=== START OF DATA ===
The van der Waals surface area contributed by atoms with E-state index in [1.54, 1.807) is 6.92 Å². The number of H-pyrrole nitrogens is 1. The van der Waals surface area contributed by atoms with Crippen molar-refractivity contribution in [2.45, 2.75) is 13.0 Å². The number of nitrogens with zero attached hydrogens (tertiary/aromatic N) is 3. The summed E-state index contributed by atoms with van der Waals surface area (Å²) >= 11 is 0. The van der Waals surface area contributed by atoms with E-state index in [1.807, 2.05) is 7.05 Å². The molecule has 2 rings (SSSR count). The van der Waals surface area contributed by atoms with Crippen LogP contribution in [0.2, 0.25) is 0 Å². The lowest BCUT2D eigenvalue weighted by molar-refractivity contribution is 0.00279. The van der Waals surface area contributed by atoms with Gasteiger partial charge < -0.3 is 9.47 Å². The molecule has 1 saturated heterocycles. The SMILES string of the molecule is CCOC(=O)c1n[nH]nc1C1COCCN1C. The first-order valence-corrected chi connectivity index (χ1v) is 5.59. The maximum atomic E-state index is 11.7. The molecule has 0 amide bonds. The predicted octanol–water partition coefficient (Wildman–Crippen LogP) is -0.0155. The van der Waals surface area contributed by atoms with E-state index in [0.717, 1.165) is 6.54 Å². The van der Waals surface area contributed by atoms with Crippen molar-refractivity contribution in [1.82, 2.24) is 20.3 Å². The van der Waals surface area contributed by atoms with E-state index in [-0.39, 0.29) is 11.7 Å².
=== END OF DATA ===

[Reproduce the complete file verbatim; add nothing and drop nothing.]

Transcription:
The van der Waals surface area contributed by atoms with E-state index in [1.54, 1.807) is 6.92 Å². The number of H-pyrrole nitrogens is 1. The van der Waals surface area contributed by atoms with Crippen molar-refractivity contribution in [2.45, 2.75) is 13.0 Å². The number of nitrogens with zero attached hydrogens (tertiary/aromatic N) is 3. The summed E-state index contributed by atoms with van der Waals surface area (Å²) >= 11 is 0. The van der Waals surface area contributed by atoms with E-state index in [1.807, 2.05) is 7.05 Å². The molecule has 2 rings (SSSR count). The van der Waals surface area contributed by atoms with Crippen LogP contribution in [0.2, 0.25) is 0 Å². The lowest BCUT2D eigenvalue weighted by molar-refractivity contribution is 0.00279. The van der Waals surface area contributed by atoms with Gasteiger partial charge < -0.3 is 9.47 Å². The molecule has 1 saturated heterocycles. The SMILES string of the molecule is CCOC(=O)c1n[nH]nc1C1COCCN1C. The first-order valence-corrected chi connectivity index (χ1v) is 5.59. The maximum atomic E-state index is 11.7. The molecule has 0 amide bonds. The predicted octanol–water partition coefficient (Wildman–Crippen LogP) is -0.0155. The van der Waals surface area contributed by atoms with E-state index in [0.717, 1.165) is 6.54 Å². The van der Waals surface area contributed by atoms with Crippen molar-refractivity contribution in [1.82, 2.24) is 20.3 Å². The van der Waals surface area contributed by atoms with E-state index in [-0.39, 0.29) is 11.7 Å².